'Spreading the risk' using multicloud

While many industries worry about putting all their cloud eggs in one service provider’s basket, a less-understood value of multicloud is emerging.

Recently the banking industry has faced questions about its use of cloud computing. There is concern that concentrating on a single cloud provider’s resources could leave that bank exposed if the cloud provider has a major outage or for some other reasons goes away. Or more likely, jacks up prices to unacceptable levels or changes to draconian terms.

There is even concern that regulators won’t be able to access information from some public cloud providers, many of which are hosted in other countries. The concentration of compute and storage resources on platforms not owned and operated by the banks could lead to unacceptable risk to bank customers, investors, and other stakeholders. There are many dimensions to these risks.

If a client told me that they were going with a single public cloud provider, my concern would not be risk of lock-in with that provider in terms of outages, price gouging, or even going out of business. It would be more about limiting themselves to solutions found in the “walled garden” of a single cloud provider. In other words, not being able to leverage the best solutions across cloud providers and ending up with an underoptimized architecture.

The question here is not about creating the best and most optimized solutions, but spreading the risk by using a true multicloud deployment, meaning two or more public clouds. Although I think this is less important than finding the best technology to solve problems, there is something there to explore as well.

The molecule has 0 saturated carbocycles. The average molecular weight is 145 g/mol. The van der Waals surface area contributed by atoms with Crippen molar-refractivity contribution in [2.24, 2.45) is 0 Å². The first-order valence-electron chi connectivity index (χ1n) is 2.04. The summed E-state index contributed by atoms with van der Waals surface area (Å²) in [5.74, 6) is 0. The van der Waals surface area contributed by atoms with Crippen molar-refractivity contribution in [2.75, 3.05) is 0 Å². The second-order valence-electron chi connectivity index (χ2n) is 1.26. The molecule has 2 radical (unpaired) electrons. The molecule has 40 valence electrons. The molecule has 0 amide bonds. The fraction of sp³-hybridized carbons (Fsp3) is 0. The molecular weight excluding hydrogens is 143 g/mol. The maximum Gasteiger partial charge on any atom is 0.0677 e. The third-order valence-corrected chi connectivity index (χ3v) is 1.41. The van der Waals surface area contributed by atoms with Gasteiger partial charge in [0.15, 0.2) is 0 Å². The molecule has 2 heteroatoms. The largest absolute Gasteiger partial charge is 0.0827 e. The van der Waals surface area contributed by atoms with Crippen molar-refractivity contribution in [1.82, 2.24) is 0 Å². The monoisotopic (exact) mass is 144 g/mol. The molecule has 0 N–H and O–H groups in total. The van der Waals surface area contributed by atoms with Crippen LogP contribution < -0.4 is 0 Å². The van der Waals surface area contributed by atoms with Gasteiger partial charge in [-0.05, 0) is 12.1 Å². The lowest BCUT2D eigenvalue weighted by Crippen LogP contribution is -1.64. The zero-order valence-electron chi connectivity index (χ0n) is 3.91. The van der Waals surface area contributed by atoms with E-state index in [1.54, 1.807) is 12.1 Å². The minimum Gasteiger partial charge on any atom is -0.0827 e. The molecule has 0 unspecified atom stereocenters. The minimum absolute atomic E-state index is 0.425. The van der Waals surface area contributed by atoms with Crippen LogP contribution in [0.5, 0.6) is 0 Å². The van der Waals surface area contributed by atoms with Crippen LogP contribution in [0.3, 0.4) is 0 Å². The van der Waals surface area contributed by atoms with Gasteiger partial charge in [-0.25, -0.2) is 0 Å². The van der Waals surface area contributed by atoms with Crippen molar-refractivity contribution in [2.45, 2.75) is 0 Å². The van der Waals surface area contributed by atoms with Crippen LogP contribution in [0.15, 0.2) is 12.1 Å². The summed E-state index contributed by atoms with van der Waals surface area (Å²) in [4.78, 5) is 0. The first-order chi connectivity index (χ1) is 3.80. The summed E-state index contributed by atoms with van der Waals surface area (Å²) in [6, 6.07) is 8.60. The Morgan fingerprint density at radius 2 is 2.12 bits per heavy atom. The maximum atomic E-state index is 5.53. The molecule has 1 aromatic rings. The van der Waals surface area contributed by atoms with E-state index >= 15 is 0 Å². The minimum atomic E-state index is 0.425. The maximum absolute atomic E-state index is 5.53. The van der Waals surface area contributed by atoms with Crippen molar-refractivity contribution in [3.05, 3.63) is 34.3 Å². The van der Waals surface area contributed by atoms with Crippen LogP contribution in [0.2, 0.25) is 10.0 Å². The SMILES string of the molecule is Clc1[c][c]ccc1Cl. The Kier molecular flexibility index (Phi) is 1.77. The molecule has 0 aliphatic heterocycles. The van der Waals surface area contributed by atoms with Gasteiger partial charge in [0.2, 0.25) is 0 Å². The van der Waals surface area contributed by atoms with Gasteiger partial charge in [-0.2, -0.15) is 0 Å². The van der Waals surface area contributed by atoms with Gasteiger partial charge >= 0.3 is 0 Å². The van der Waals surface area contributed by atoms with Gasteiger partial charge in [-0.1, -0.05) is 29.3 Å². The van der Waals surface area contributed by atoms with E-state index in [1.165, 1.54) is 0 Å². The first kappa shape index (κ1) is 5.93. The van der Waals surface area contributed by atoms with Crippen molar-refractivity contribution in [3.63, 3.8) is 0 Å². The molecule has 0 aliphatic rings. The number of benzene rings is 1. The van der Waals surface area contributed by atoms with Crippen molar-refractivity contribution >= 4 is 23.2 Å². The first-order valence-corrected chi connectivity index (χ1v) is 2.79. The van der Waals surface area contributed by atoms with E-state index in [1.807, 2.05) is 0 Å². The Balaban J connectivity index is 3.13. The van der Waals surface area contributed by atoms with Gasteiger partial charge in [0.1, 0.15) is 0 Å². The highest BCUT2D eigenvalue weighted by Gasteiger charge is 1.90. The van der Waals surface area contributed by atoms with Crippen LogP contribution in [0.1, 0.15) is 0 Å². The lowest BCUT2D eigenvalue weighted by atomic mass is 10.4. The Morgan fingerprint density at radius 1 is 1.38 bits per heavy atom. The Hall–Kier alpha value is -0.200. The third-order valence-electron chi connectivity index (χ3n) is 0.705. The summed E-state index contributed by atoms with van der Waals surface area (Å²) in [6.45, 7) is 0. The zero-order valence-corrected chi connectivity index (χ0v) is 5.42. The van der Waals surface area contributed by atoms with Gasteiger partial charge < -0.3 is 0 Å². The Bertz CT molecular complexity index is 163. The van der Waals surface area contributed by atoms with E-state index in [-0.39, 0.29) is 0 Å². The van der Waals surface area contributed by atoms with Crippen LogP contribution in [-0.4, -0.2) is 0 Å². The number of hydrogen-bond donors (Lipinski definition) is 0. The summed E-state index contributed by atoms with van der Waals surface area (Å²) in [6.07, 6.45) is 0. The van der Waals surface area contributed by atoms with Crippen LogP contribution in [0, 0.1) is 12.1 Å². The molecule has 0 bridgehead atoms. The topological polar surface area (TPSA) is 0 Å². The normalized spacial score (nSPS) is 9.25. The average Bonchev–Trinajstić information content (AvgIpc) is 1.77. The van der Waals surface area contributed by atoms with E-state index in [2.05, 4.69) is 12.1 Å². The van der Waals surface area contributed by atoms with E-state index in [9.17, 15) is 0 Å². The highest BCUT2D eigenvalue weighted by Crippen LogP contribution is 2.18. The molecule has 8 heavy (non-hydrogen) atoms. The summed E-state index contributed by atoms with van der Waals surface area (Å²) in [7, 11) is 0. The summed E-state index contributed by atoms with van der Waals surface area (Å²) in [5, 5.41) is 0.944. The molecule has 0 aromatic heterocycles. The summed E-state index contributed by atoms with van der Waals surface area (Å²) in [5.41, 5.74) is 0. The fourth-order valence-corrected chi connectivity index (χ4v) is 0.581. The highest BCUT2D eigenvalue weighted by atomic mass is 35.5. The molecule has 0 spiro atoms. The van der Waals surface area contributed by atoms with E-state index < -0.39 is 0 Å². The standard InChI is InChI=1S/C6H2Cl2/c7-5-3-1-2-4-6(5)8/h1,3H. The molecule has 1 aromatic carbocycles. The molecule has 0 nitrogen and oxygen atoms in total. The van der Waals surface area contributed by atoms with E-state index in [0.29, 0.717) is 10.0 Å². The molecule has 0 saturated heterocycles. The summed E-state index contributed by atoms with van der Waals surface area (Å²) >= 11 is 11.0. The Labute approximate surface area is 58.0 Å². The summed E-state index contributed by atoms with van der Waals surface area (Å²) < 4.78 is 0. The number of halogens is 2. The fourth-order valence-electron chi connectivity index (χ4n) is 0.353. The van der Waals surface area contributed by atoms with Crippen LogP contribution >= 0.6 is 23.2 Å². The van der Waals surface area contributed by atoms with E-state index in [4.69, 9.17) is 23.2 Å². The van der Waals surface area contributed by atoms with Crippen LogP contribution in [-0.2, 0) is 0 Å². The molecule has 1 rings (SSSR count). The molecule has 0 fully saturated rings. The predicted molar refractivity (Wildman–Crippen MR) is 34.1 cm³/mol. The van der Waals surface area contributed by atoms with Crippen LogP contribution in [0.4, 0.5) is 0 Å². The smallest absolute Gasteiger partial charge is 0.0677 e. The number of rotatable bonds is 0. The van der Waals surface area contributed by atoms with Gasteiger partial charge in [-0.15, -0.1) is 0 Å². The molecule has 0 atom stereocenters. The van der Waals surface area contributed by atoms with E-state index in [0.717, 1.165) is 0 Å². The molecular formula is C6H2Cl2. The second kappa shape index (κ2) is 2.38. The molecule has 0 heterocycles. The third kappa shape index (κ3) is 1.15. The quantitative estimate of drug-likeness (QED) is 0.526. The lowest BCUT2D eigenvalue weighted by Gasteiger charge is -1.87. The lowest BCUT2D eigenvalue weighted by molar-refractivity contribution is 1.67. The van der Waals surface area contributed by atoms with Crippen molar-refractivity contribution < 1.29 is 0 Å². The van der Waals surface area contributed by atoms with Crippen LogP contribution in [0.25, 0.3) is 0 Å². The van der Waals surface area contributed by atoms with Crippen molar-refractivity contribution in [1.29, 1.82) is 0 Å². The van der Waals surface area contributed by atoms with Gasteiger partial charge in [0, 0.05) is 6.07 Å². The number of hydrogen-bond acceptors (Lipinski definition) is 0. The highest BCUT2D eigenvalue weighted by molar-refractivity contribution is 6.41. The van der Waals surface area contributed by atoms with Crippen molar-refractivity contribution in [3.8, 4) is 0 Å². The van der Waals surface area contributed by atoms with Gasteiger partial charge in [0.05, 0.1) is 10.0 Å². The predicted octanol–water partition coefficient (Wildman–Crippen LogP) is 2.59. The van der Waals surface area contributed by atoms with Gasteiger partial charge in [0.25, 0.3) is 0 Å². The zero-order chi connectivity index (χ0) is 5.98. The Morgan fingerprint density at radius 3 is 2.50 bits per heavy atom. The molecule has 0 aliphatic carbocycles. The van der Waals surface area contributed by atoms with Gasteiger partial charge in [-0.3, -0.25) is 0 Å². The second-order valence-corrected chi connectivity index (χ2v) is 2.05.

Multicloud has much disaster recovery value. Many innovative enterprises have leveraged one cloud provider as the primary system host and another as a secondary. For the same application and data this means that the system can fail-over from one provider to another, in many cases without the end users even knowing that the back-end cloud provider has been swapped out automatically. This an active-active approach to disaster recovery.

If you think active-active is expensive to build, deploy, and operate, you are correct. You can count on twice the cost of deploying the same application and data on a single cloud provider. This is why we still don’t see many of these types of multicloud tricks, but they are out there. 

More important is the value of having options. Multicloud gives you the choice to find best-of-breed technologies among three to five public cloud providers versus a single one. More options lead to reduced systemic risk as well, which I think is of secondary value and consideration, but it’s indeed a value of multicloud, nonetheless.

I recommend that those leveraging multicloud create playbooks that define how applications and data can be migrated to another cloud provider within the same multicloud deployment, either in reaction to unacceptable increases in prices, excessive outages, or a concern with the business itself.

This requires that you have staff who understand each cloud provider and are able to leverage existing in-house resources to make the move rapidly. If you’re not using a multicloud deployment, your response will take months or even years versus weeks to leverage a new public cloud option within a multicloud deployment. If you’ve already got a multicloud arrangement, the operations, security, and governance layers will already be in place, and moving from one cloud to another will be easy.

Not concentrating most of your applications and data on a single cloud is a clear multicloud value. This may be why people adopt multicloud—as a way to mitigate risk. However, I think other features are of greater value. 

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